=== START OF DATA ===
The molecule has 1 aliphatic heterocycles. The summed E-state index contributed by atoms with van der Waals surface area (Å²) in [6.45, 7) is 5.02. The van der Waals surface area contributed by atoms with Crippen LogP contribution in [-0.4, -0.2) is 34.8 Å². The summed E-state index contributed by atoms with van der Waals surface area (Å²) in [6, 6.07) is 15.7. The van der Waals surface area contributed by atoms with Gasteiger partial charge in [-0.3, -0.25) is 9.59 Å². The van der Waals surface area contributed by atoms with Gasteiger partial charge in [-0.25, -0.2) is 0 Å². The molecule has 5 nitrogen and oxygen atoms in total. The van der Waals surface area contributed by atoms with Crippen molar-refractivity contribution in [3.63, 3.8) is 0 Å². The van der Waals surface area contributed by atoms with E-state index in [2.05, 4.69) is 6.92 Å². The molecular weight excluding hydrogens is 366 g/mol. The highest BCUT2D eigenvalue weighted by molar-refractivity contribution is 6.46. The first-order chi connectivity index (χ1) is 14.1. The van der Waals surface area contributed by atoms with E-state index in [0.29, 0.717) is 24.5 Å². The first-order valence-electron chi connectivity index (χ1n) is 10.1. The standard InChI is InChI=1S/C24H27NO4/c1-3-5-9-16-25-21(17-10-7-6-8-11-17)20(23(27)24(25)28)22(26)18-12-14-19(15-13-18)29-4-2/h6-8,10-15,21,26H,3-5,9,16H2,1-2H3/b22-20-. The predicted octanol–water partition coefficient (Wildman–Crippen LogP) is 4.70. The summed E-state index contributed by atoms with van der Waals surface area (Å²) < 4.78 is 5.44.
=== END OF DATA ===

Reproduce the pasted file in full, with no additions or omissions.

The molecule has 1 aliphatic heterocycles. The summed E-state index contributed by atoms with van der Waals surface area (Å²) in [6.45, 7) is 5.02. The van der Waals surface area contributed by atoms with Crippen LogP contribution in [-0.4, -0.2) is 34.8 Å². The summed E-state index contributed by atoms with van der Waals surface area (Å²) in [6, 6.07) is 15.7. The van der Waals surface area contributed by atoms with Gasteiger partial charge in [-0.3, -0.25) is 9.59 Å². The van der Waals surface area contributed by atoms with Gasteiger partial charge in [-0.25, -0.2) is 0 Å². The molecule has 5 nitrogen and oxygen atoms in total. The van der Waals surface area contributed by atoms with Crippen molar-refractivity contribution in [3.63, 3.8) is 0 Å². The van der Waals surface area contributed by atoms with E-state index in [2.05, 4.69) is 6.92 Å². The molecular weight excluding hydrogens is 366 g/mol. The highest BCUT2D eigenvalue weighted by molar-refractivity contribution is 6.46. The first-order chi connectivity index (χ1) is 14.1. The van der Waals surface area contributed by atoms with E-state index in [0.29, 0.717) is 24.5 Å². The first-order valence-electron chi connectivity index (χ1n) is 10.1. The standard InChI is InChI=1S/C24H27NO4/c1-3-5-9-16-25-21(17-10-7-6-8-11-17)20(23(27)24(25)28)22(26)18-12-14-19(15-13-18)29-4-2/h6-8,10-15,21,26H,3-5,9,16H2,1-2H3/b22-20-. The predicted octanol–water partition coefficient (Wildman–Crippen LogP) is 4.70. The summed E-state index contributed by atoms with van der Waals surface area (Å²) < 4.78 is 5.44.